Volume 47, Issue 4 - April 2012

GANAPerspectives

The Glass Industry is Getting Social
Get in on the Action Today
by Brian K. Pitman

The terms “social media” and “social networking” almost universally draw suspicion from those who don’t partake frequently in the many wonders (and pitfalls) in this continually evolving form of communication. But each and every day, fewer people (especially businesspeople) remain suspicious, while more are not only recognizing the value in social media, but also are becoming experts who use it to achieve several business (and personal) goals. The glass industry is a microcosm of this sentiment, with a growing number of examples of social media’s effectiveness in the industry (see related story on page 28).

The Blog
A prime example of one of the earliest forms of social media, the blog, is being used very effectively by several people in the glass and glazing industry.

"Twitter is what you make of it."

One of these is Patricia Linthicum, who authors “Designers on Design” for USGlass’ sister publication, Decorative Glass magazine. Linthicum also has successfully crossed over to Twitter as the perfect medium for discussing the glass and glazing industry, as well as using its interactive features to lead discussions among many who fabricate glass. Linthicum established the #GlassChat discussion on Twitter. Held the first Thursday of each month, this insightful chat among a global community of glass artisans, manufacturers, suppliers, architects, designers and engineers crosses through just about every barrier of communication, and it is completely free and open to everyone.

What GANA’s Doing
Here at the Glass Association of North America, we have been using social media actively for the past five years to promote the technical efforts of the organization, to provide great information on our members and their products, as well as to solicit requests and information from the industry. Our first, and arguably most successful, use of social media has been through online video. GANA has broadcast video podcast interviews with various leaders and companies in the industry that have drawn hundreds of thousands of views. GANA has live broadcast presentations from two of its fall conferences, one featuring the governor of the state of Kansas and (then future) Guardian Industries Corp. CEO Scott Thomsen, which drew nearly 4,000 live viewers. GANA’s “How It’s Made” videos about float glass, mirror and PVB-based laminated glass draw tens of thousands of viewers each year.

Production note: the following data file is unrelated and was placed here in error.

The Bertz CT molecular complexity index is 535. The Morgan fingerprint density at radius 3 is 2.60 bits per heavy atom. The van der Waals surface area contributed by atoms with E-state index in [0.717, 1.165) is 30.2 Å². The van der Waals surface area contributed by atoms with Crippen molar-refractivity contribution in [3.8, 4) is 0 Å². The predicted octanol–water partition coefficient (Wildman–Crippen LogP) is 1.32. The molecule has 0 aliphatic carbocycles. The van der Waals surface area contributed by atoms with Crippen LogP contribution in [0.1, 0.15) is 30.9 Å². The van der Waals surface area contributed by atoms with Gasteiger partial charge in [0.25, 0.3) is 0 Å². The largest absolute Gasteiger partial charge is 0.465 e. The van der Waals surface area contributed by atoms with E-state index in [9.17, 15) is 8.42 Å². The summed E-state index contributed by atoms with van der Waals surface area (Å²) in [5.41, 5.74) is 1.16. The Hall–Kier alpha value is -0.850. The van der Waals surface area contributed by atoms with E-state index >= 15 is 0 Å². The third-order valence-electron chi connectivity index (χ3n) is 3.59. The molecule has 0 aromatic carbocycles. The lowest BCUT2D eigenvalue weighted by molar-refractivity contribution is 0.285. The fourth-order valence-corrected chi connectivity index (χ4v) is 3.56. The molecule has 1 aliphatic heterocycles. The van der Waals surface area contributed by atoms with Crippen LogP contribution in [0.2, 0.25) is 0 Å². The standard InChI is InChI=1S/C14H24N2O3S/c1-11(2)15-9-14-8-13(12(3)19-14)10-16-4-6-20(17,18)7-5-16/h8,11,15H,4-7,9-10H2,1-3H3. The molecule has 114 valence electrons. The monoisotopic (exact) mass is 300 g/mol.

GANA also has an active LinkedIn community, a Facebook page with live photo streams from various events worldwide, and, of course, a Twitter feed (@glassnation) that offers up live tweets from meetings and events, including Capitol Hill activities to make the industry a better place, as well as special discounts occasionally on GANA technical manuals, event registrations and more. We have even given away an iPad to a Twitter follower.

As an active user trying to explain the value of Twitter to someone who either has no experience with the platform, or someone who “just doesn’t get it,” I try to explain that Twitter is what you make of it. Sure, it can be nothing but people telling you what they ate for breakfast today (eggs, bacon and waffles), but it can also be your personalized “CNN” with a constant stream of breaking news and opinion about the glass industry. In short, if you put some effort into it, Twitter (like all social media) can be your tool to get ahead.

So, in closing, I encourage you to check out the many social media sources and platforms out there. Many of the glass and glazing industry companies put out great information daily (check out @icdcoatings, @guardianglass, @viracon_garret and, of course, @usglass to get you started on Twitter.) Keep at it and don’t be afraid to tweak your settings endlessly. You will get there.

Brian K. Pitman is the director of marketing and communications for the Glass Association of North America (GANA) in Topeka, Kan.


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